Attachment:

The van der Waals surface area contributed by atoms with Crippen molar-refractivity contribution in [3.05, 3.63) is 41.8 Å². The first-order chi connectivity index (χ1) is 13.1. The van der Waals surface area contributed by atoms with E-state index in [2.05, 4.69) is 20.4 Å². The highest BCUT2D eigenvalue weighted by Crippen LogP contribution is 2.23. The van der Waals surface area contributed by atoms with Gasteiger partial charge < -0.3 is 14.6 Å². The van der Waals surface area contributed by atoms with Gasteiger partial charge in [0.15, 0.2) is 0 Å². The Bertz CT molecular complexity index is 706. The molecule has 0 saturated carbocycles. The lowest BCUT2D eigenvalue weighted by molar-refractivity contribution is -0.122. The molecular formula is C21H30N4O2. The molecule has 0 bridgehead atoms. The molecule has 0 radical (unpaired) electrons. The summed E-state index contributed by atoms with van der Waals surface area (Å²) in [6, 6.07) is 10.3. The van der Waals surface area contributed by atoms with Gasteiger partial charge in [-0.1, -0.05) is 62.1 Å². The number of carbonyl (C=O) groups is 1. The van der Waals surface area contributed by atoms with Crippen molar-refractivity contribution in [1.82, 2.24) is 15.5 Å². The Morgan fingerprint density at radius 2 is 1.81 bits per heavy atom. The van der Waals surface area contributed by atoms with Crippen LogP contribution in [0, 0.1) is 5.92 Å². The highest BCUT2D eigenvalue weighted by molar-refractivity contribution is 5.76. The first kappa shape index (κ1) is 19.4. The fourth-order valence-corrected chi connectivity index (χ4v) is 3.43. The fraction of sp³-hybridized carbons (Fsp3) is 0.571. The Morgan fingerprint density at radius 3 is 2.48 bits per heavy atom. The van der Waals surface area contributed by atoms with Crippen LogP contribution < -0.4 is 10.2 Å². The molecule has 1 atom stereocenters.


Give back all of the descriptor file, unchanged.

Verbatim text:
The van der Waals surface area contributed by atoms with Crippen molar-refractivity contribution in [3.05, 3.63) is 41.8 Å². The first-order chi connectivity index (χ1) is 13.1. The van der Waals surface area contributed by atoms with E-state index in [2.05, 4.69) is 20.4 Å². The highest BCUT2D eigenvalue weighted by Crippen LogP contribution is 2.23. The van der Waals surface area contributed by atoms with Gasteiger partial charge < -0.3 is 14.6 Å². The van der Waals surface area contributed by atoms with Gasteiger partial charge in [0.15, 0.2) is 0 Å². The Bertz CT molecular complexity index is 706. The molecule has 0 saturated carbocycles. The lowest BCUT2D eigenvalue weighted by molar-refractivity contribution is -0.122. The molecular formula is C21H30N4O2. The molecule has 0 bridgehead atoms. The molecule has 0 radical (unpaired) electrons. The summed E-state index contributed by atoms with van der Waals surface area (Å²) in [6, 6.07) is 10.3. The van der Waals surface area contributed by atoms with Gasteiger partial charge in [-0.1, -0.05) is 62.1 Å². The number of carbonyl (C=O) groups is 1. The van der Waals surface area contributed by atoms with Crippen molar-refractivity contribution in [1.82, 2.24) is 15.5 Å². The Morgan fingerprint density at radius 2 is 1.81 bits per heavy atom. The van der Waals surface area contributed by atoms with Crippen LogP contribution in [0, 0.1) is 5.92 Å². The highest BCUT2D eigenvalue weighted by molar-refractivity contribution is 5.76. The first kappa shape index (κ1) is 19.4. The fourth-order valence-corrected chi connectivity index (χ4v) is 3.43. The fraction of sp³-hybridized carbons (Fsp3) is 0.571. The Morgan fingerprint density at radius 3 is 2.48 bits per heavy atom. The van der Waals surface area contributed by atoms with Crippen LogP contribution < -0.4 is 10.2 Å². The molecule has 1 atom stereocenters.